Well what else should I write about for my last blog of the year? !
When we planted Treragin Wood we included 4,000 Christmas trees as a one off crop, in between the broadleaves. Some succumbed to rabbits, and some never had the right shape, but I probably sold half of them, many through the Tavistock Woodlands Sawmill. They bought most of their trees in, but were happy to use me for weekend top-ups, to manage their stock control, and maintain a supply of fresh trees. I sold the trees in large quantities for four years, when I had been growing them for four to eight years.
A few were never harvested, and remain in the wood to this day, which continues to provide the annual White Cottage tree. So I ventured out into the wild wet weather earlier this week and found one to bring home.
Lots of people think about growing Christmas trees, and they can work well, but, you must remember a few things:
• Careful weeding is needed to maintain shape. We sprayed with Round-up in the spring and strimmed later in the year; more commercial nurseries use residual herbicides.
• Pruning can also help, to maintain a dense bushy shape.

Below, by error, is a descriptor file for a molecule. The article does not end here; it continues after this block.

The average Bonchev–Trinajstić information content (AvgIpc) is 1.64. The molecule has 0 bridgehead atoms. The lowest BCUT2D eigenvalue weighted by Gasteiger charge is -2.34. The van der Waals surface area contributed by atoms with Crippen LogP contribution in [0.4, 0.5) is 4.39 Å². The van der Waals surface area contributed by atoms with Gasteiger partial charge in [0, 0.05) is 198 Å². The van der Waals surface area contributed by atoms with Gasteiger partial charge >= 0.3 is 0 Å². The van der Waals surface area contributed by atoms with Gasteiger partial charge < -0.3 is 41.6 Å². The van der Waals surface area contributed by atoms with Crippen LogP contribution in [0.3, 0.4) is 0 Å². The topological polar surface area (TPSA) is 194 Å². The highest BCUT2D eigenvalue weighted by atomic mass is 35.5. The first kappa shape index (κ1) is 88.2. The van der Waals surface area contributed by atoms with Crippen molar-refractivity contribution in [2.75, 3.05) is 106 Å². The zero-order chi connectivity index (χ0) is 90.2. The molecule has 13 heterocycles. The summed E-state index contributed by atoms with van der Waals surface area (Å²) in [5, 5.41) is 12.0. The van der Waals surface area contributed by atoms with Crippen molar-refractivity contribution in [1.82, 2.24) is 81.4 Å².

• Norway Spruce are the easiest to grow. Needle drop varieties such as Nordmann Fir, are more expensive because they are much slower to grow. Personally I still prefer Norway Spruce, which can be very dense, and if cut fresh and kept in water drop very few needles.
• Don’t expect to sell for the price you see in a shop! I was getting £4 a tree from Tavistock Woodlands, and they were being sold on the same day for as much as double that. I see the price for a 6 foot Norway Spruce at Haldon Forest this year is £27, but they are the best quality.
If you are interested in growing Christmas trees, then you can find a lot of information on the web. A good starter guide is one from Bangor University.